A lot of people find coffee bitter, sometimes even so bitter that it’s undrinkable for them without a spoonful of sugar or two. Part of this is linked to expectations: consumers may be used to poor-quality Robusta blends that have been roasted dark, obscuring many of the sweet notes. Part of it may also be habit.
It’s easy for coffee professionals to feel frustrated when a customer automatically reaches for the sugar pot. Sugar can mask and even alter the flavor profile of the coffee, which has been so carefully processed, roasted, and brewed to produce the “perfect” taste.
But we have to understand these customers’ perspectives. As coffee professionals, we seek out the sweetest flavors in coffee because we know those are the most delightful. Why shouldn’t it be the same with our patrons? The only difference is that those people adding sugar to good coffee are simply less sensitive to the sweetness we taste. And there’s a reason for that.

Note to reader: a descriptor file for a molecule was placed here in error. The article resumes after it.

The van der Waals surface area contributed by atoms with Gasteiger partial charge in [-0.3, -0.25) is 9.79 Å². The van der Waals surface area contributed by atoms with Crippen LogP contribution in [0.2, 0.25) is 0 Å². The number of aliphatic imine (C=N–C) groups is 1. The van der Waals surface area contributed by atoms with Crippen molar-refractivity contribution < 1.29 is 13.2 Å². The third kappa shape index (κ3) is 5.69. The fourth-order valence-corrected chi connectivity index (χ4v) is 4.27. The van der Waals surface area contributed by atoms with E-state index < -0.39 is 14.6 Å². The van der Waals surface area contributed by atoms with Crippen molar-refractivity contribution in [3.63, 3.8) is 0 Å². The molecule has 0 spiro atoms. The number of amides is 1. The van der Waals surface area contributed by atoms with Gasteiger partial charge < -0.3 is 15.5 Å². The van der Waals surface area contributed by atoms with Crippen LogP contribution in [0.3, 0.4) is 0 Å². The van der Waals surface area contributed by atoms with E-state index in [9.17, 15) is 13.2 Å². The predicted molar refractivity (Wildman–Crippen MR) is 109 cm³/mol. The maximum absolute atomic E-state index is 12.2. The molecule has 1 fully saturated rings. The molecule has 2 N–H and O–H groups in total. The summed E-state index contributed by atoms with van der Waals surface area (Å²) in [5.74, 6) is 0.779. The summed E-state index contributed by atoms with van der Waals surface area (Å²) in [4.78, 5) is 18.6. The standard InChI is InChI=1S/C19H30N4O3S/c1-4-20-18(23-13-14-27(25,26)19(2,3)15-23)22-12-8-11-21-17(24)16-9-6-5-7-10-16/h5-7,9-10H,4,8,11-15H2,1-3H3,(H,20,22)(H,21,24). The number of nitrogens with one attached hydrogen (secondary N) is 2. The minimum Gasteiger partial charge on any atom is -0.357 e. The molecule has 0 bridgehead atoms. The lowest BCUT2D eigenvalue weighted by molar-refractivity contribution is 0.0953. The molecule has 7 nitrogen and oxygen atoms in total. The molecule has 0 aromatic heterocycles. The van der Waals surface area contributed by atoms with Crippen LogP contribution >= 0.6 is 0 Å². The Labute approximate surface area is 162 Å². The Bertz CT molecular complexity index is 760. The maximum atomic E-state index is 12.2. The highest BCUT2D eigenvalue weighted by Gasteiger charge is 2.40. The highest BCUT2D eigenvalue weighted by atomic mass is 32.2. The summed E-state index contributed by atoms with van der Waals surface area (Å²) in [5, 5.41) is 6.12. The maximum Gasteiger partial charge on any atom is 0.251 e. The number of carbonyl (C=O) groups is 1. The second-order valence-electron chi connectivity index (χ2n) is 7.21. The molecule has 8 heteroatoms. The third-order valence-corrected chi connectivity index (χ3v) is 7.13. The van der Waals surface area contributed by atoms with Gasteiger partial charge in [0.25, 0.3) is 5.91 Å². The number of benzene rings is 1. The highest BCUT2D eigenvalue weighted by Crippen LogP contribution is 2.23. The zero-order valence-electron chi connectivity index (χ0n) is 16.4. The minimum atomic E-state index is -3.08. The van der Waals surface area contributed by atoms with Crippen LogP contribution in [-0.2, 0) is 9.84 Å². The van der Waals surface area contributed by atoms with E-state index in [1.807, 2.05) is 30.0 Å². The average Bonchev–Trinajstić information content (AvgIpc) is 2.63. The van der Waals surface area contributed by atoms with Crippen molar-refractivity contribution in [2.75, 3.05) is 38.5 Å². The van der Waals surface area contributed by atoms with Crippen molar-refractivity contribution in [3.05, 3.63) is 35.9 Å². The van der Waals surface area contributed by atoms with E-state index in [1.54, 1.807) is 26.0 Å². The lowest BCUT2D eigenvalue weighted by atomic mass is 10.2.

Today’s food is filled with huge amounts of sugar, desensitising many of us to sweetness. A 12 oz (355 ml) Coke can has around 39 grams of sugar – more than 9 teaspoons’ worth. Imagine how you’d feel if someone ordered a latte and added 9 teaspoons of sugar to it.
Ironically, a good way to enjoy the sweetness naturally found in nature, like in coffee, other fruits, and milk, is to reduce the amount of sugary foods you eat – especially ones with added sugars.
A good exercise that can help you to taste sweetness without adding any additional sweetener is what Ida Steen, Danish sensory scientist, calls release from suppression.
Prepare a glass of orange juice and another of lemon juice. First, sip the orange juice. Savor its acidity and mild sweetness. Next, drink the lemon juice; it won’t be pleasant, you may shudder at the taste, but this is a valuable task for sensory development. Now, try the orange juice again. It will taste much sweeter and less acidic – so sweet, in fact, that you would never add sugar to it.
Well-prepared coffee can be deliciously sweet by itself. We just have to learn to listen. Better said, we just have to learn to taste.